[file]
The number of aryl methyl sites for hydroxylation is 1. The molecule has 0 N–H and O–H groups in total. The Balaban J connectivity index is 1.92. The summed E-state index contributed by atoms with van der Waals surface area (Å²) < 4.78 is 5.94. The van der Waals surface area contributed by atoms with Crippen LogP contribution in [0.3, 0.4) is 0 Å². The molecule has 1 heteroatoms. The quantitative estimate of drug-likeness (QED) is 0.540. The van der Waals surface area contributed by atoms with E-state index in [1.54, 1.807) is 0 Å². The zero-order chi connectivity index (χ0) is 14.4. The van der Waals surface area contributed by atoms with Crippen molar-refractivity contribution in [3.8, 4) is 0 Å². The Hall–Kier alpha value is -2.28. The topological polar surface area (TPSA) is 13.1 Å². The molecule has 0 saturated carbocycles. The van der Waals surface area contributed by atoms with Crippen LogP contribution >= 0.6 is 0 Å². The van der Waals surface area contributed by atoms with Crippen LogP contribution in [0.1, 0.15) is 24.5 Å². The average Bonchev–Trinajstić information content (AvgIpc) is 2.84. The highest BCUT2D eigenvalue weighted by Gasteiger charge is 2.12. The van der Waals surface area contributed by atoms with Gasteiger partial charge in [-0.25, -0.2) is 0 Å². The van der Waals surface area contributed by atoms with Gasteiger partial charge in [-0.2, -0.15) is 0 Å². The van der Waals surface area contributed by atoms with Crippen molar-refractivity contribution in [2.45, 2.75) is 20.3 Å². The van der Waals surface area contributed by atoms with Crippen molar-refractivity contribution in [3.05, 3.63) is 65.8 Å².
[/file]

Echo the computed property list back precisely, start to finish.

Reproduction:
The number of aryl methyl sites for hydroxylation is 1. The molecule has 0 N–H and O–H groups in total. The Balaban J connectivity index is 1.92. The summed E-state index contributed by atoms with van der Waals surface area (Å²) < 4.78 is 5.94. The van der Waals surface area contributed by atoms with Crippen LogP contribution in [0.3, 0.4) is 0 Å². The molecule has 1 heteroatoms. The quantitative estimate of drug-likeness (QED) is 0.540. The van der Waals surface area contributed by atoms with E-state index in [1.54, 1.807) is 0 Å². The zero-order chi connectivity index (χ0) is 14.4. The van der Waals surface area contributed by atoms with Crippen molar-refractivity contribution in [3.8, 4) is 0 Å². The Hall–Kier alpha value is -2.28. The topological polar surface area (TPSA) is 13.1 Å². The molecule has 0 saturated carbocycles. The van der Waals surface area contributed by atoms with Crippen LogP contribution >= 0.6 is 0 Å². The van der Waals surface area contributed by atoms with Crippen LogP contribution in [0.1, 0.15) is 24.5 Å². The average Bonchev–Trinajstić information content (AvgIpc) is 2.84. The highest BCUT2D eigenvalue weighted by Gasteiger charge is 2.12. The van der Waals surface area contributed by atoms with Gasteiger partial charge in [-0.25, -0.2) is 0 Å². The van der Waals surface area contributed by atoms with Gasteiger partial charge in [-0.2, -0.15) is 0 Å². The van der Waals surface area contributed by atoms with Crippen molar-refractivity contribution in [2.45, 2.75) is 20.3 Å². The van der Waals surface area contributed by atoms with Crippen molar-refractivity contribution in [3.05, 3.63) is 65.8 Å².